If there are people waiting at two different entrances to the roundabout, the vehicle to the right has priority. He should move onto the roundabout, and then after he passes the vehicle to the left can go. If there are vehicles waiting at all entrances there's a deadlock! Eventually someone goes, and then all the priorities are sorted out. In these situations there can sometimes be a couple of false starts when you decide to go, then discover that someone else has decided to go as well, but as long as you're careful it works out OK.
Small to medium roundabouts are characterized by reasonably low speed traffic. They are best approached by doing exactly what a well-behaved motorist would do. Get in the proper lane (i.e., the leftmost lane that goes in the direction you want) and go through the roundabout, giving way to people coming from your right. I have found that if I am in any lane but the leftmost one going into the roundabout, it is best not to try to share a lane with a car, even if the lane seems to be wide enough. Sharing tends to confuse the motorists about which way you are going. It could also result in a car trying to exit the roundabout with you in the way. This happens because motorists are often in the wrong lane going through the roundabout, or they change their mind about which exit to take. If you start out parallel to them, you decrease your chances of being seen. Also, sharing a lane with a car (usually with you on the left) can obscure your vision of the traffic on the roundabout. On a roundabout almost more than anywhere else, you must be very aware of the traffic, where it is coming from, and how fast it's going, and your vision is paramount. So wait at the end of the queue of cars going through the roundabout.
The key to getting through small roundabouts safely is to get into the correct lane and follow traffic laws.
Medium-big roundabouts, where speeds are higher, are much more tricky. The first thing you should know is that you should avoid using the bike paths that are often found going along the outside, unless you are going left at the roundabout. If you are not going left, you will have to cross one of the exits from the roundabout, and this is very dangerous. Partly the danger comes from the fact that motorists often don't signal when they exit roundabouts. Thus you can't tell for sure when they are exiting or not. Part of the problem comes from the fact that you are not only crossing the exit, but also the entrance to the roundabout, thus doubling your chances of a collision.
Going through the roundabout is OK when there isn't much traffic in them, like early on a weekend morning or at night (if you are well lit). Again, just follow the rules, and be in the correct lane when you go around.
Here are some tips for right turns on the roundabout: if the correct lane is the one closest to the island at the center of the roundabout, then get close enough to the island to prevent people from overtaking you on the right. If you keep to the left edge of this lane, you'll get drivers overtaking you on the right, and since on larger roundabouts you get people going at a fair speed, you'll get people passing you on both the left and right going pretty fast. I find this quite unnerving.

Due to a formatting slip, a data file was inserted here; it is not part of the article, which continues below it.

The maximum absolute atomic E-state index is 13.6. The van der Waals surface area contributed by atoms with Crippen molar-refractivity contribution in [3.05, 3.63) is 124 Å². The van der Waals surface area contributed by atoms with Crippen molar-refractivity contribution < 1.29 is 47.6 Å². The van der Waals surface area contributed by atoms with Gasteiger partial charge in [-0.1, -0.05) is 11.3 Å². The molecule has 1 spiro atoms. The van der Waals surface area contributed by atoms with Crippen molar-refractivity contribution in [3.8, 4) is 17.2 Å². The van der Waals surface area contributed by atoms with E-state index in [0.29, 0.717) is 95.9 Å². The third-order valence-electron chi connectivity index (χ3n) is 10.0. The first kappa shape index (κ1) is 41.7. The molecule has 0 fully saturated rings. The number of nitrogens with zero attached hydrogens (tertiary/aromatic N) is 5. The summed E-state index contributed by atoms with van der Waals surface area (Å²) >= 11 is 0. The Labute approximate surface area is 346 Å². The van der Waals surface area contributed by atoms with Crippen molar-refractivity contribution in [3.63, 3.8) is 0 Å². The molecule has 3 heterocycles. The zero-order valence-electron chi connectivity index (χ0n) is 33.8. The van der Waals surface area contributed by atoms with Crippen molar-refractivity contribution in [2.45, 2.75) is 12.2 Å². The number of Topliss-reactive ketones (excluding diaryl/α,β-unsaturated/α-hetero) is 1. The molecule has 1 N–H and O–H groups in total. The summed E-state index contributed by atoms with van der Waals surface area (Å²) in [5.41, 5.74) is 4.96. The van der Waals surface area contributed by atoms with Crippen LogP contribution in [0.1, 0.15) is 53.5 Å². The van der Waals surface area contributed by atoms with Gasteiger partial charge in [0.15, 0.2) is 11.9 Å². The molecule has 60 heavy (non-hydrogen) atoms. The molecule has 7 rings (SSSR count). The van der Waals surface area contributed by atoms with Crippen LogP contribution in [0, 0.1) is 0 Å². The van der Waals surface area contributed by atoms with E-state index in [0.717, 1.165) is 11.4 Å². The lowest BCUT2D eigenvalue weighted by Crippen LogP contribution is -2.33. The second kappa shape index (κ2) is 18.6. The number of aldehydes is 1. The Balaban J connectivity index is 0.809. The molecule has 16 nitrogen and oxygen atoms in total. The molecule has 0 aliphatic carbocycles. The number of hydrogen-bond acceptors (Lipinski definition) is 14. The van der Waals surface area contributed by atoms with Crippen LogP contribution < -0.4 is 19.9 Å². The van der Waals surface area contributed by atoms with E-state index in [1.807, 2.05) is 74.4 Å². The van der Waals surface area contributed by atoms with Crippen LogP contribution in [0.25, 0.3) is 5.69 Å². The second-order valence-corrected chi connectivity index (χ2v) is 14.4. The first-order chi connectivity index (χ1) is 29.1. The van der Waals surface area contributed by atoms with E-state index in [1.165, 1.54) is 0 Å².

When you're getting close to your exit, you have to maneuver towards the outside edge of the roundabout. Look over your left shoulder to see if the way is clear. This is exceptionally important, not just to see if it's safe for you to move over, but to start giving signals to drivers that you're going to make a move. They're usually a bit wary of you, so if you look over your shoulder that gives them info on what you're planning. If it's clear, move left towards the outside of the roundabout. It would be nice if I could signal while I'm doing this, but generally I'm going pretty fast and turning at the same time, so I think it's best to keep my hands on the bars. My visual check has confirmed that there are no cars immediately behind me, and my head turning has clued in drivers further back on what I'm planning, so this ought to be safe enough. Once you are on the left side of the roundabout, signal left, which confirms that you are exiting the roundabout. Stay to your left as you exit: there are usually two lanes exiting these larger roundabouts, and cars will overtake you as they exit. This is standard practice and is perfectly safe, just be prepared for it.
When there is traffic on these roundabouts, going left is still fine. Going straight (taking the second exit) is more tricky, but if you are experienced enough and confident enough, it is usually OK. Make sure you position yourself to the right of left-turning cars. These cars may pass you between the point where you enter the roundabout and where they exit, but they shouldn't have built up too much speed, so it won't be too much of a problem. Watch the cars that are entering the roundabout at that exit very very closely. Try to make it clear from your positioning on the road that you are not taking the first exit. After that first exit, you'll be on the left side of the roundabout, and the cars will all pass you on the right. Then you take your exit.